Queer Places:
(1896) 7 Kensington Court Gardens, London W
(1932) 34 Woronzow Road, St John's Wood, London NW
Cassencary, near Creetown, Dumfries and Galloway
Northbrook House, Church St & Dairy Pl, Winchester SO21 3FG, UK

Portrait of Mona CairdAlice Mona Caird (married name Henryson-Caird; 24 May 1854[note 1] – 4 February 1932) was an English novelist and essayist. Her feminist writings and views sparked controversy in the late 19th century.[1] She was also an advocate for animal rights and civil liberties, and played a part in advancing the interests of the New Woman in the public sphere.[2] Women novelists made greater use of a romantic friendship model in the representation of female relationships such as that of Hadria Fullerton and Valeria Du Prel in Mona Caird's The Daughters of Danaus (1894), Lucretia Bampfylde and Kitty Manners in Isabella Ford's On the Threshold (1895) and Rosalind Dangerdield and Leslie Ardent in Gertrude Dix's The Image Breakers (1900).

Alice Mona Alison was born in Ryde, Isle of Wight, the elder daughter of John Alison of Midlothian, Scotland, who some biographies claim to have invented the vertical boiler,[3] and Matilda Hector, who the 1871 census records state was born in Schleswig-Holstein, Germany. Her parents were married on 21 June 1853 in St Leonards (near Glenelg, South Australia), her father being based in Melbourne and her mother Matilda the eldest daughter of a prominent citizen.[4] Caird wrote stories and plays from early childhood that reveal a proficiency in French and German as well as English. One childhood friend was the art critic Elizabeth Sharp, who married William Sharp. In December 1877, she married James Alexander Henryson-Caird, son of Sir James Caird. Her husband farmed some 1700 acres (688 ha) of estates in Cassencary, Scotland. Some eight years older, he supported her independence. While he lived at Cassencary and Northbrook House, Micheldever, Hampshire, she spent much time in London and abroad. She associated with literary people, including Thomas Hardy, who admired her work, and educated herself in the humanities and science.[5] The Cairds had one child, a son born on 22 March 1884 with the names Alison James, but whom she called Alister.[6] Her husband died in 1921.

Caird published her first two novels, Whom Nature Leadeth (1883) and One That Wins (1887), under the pseudonym "G. Noel Hatton", but they drew little attention. Her subsequent writings bore her own name. She came into prominence in 1888 when the Westminster Review printed an article by her, "Marriage", in which she analysed indignities historically suffered by women in marriage, calling its present state a "vexatious failure" and advocating equality and autonomy between marriage partners. London's widely circulated Daily Telegraph quickly responded with a series called "Is Marriage a Failure?", which drew a reported 27,000 letters from around the world and continued for three months.[2] Feeling her views had been misunderstood, she published another article, called "Ideal Marriage", later that year. Her numerous essays on marriage and women's issues written in 1888–1894 were collected in The Morality of Marriage and Other Essays on the Status and Destiny of Women in 1897.[7] Caird next published the novel The Wing of Azrael (1889), which deals with marital rape. In it, Viola Sedley murders her cruel husband in self-defence. Next came a short story collection, A Romance of the Moors (1891), where in the title story, a widowed artist, Margaret Ellwood, stirs up a young couple by counselling them to each become independent and self-sufficient. Her best-known novel, The Daughters of Danaus[8] (1894), tells of Hadria Fullerton, who aspires to be a composer, but finds that her obligations to her family and parents, and as a wife and mother, allow little time for it. This has since been seen as a feminist classic. Also well known is a short story "The Yellow Drawing-Room" (1892), where Vanora Haydon defies the conventional separation of spheres of men and women. Such works of hers have been called "fiction of the New Woman".[9]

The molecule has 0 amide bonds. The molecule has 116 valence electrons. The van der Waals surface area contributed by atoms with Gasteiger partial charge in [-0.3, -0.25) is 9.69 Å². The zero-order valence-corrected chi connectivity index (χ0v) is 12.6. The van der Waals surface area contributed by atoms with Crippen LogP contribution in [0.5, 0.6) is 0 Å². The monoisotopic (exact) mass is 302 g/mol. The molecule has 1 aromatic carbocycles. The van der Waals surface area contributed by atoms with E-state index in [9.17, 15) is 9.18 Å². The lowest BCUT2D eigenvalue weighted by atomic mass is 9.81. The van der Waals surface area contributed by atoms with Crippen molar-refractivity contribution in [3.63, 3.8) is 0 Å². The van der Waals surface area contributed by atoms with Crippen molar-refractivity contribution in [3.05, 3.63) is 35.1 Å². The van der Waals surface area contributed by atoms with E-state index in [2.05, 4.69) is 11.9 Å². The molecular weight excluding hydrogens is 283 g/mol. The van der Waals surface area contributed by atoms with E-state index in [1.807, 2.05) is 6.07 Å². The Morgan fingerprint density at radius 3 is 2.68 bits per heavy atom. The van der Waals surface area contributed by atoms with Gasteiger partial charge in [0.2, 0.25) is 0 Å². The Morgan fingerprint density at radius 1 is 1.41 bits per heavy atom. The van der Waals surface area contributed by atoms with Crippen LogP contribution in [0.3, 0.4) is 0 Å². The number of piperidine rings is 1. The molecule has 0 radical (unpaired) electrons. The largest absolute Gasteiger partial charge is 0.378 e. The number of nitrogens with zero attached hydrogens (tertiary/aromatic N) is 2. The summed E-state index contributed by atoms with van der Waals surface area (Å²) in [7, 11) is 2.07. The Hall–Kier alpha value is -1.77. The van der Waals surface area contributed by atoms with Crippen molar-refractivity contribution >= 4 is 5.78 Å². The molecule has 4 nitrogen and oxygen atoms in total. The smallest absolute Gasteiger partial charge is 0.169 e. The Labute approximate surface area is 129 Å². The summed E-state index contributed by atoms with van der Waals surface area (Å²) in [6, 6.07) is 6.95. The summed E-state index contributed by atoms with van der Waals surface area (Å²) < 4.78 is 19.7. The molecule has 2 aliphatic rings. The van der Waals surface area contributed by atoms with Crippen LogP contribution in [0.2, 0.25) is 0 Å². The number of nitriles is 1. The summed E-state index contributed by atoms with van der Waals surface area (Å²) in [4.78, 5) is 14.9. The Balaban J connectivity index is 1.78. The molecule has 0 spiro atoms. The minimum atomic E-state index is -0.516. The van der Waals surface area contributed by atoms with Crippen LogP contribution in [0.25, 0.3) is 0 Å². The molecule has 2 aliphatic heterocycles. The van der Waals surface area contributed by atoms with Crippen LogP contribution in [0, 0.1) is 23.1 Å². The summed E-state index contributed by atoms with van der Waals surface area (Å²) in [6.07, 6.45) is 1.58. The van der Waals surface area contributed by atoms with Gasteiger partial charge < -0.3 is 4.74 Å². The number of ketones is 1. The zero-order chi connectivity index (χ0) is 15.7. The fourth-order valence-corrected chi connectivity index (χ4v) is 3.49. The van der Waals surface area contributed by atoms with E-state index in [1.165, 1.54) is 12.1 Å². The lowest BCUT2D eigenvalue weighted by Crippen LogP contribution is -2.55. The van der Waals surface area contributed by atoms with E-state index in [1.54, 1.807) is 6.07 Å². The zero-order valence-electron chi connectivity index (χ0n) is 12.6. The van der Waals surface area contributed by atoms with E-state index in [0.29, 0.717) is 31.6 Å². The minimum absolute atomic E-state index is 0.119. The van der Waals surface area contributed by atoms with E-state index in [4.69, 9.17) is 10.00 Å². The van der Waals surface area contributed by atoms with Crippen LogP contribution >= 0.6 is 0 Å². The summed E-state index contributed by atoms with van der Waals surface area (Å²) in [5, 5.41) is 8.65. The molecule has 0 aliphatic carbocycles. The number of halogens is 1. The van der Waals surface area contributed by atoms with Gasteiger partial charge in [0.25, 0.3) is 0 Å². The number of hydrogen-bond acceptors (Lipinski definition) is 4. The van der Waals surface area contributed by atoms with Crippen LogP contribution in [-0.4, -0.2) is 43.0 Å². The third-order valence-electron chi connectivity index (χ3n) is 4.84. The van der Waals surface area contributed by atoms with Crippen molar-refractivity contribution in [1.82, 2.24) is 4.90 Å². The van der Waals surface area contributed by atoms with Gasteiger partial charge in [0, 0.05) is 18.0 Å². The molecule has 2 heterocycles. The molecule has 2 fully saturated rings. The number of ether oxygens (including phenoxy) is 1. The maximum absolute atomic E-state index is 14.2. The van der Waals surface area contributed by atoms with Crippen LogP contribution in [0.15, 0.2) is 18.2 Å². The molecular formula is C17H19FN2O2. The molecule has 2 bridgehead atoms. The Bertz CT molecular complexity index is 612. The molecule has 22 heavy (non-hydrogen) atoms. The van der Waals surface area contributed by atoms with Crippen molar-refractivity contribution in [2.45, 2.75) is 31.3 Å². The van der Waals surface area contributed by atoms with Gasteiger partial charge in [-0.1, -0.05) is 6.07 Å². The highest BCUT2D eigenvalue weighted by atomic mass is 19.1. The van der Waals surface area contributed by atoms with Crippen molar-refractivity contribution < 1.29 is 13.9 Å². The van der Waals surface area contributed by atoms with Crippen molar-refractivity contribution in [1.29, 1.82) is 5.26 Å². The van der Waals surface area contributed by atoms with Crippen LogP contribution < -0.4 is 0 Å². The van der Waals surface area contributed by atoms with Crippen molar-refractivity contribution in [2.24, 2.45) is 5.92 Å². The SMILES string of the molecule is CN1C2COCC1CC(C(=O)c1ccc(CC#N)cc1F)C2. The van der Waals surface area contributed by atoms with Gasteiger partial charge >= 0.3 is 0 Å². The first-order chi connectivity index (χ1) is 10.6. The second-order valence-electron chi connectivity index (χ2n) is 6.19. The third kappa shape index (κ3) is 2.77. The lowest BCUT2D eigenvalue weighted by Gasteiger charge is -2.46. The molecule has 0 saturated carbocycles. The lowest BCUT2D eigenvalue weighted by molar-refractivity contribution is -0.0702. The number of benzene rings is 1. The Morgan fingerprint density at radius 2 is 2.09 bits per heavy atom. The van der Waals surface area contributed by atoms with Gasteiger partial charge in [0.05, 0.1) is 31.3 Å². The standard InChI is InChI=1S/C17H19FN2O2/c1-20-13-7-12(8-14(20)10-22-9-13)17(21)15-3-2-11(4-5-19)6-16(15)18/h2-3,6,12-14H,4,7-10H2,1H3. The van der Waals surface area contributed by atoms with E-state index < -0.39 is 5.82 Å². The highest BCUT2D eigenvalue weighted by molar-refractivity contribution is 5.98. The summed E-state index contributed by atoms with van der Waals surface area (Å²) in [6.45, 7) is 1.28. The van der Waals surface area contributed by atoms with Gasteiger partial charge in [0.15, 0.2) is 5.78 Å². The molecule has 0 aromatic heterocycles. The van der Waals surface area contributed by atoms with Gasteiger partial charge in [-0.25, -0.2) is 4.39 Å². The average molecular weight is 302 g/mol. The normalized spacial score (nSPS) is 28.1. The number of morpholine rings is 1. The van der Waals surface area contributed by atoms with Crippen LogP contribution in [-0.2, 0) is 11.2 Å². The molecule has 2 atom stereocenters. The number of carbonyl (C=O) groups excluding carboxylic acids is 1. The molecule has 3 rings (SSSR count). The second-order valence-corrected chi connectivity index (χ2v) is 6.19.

Active in the women's suffrage movement from her early twenties, Caird joined the National Society for Women's Suffrage in 1878, and later the Women's Franchise League, the Women's Emancipation Union, and the London Society for Women's Suffrage. Her essay "Why Women Want the Franchise" was read at the 1892 WEU Conference. In 1908, she published the essay "Militant Tactics and Woman's Suffrage" and took part in the second Hyde Park women's suffrage demonstration. She was also opposed to vivisection, writing much on the subject, including "The Sanctuary of Mercy" (1895), "Beyond the Pale" (1896), "The Ethics of Vivisection" (1900), and a play, "The Logicians: An episode in dialogue" (1902), where characters argue opposing views on the issue. Caird was a member of the Theosophical Society from 1904 to 1909. Among her later writings is an illustrated volume of travel essays, Romantic Cities of Provence (1906), and novels: The Stones of Sacrifice (1915), showing harmful effects of self-sacrifice on women, and The Great Wave (1931), a work of social science fiction attacking the racism of negative eugenics.[10] Mona Caird died on 4 February 1932, in Hampstead at the age of 77.[11]


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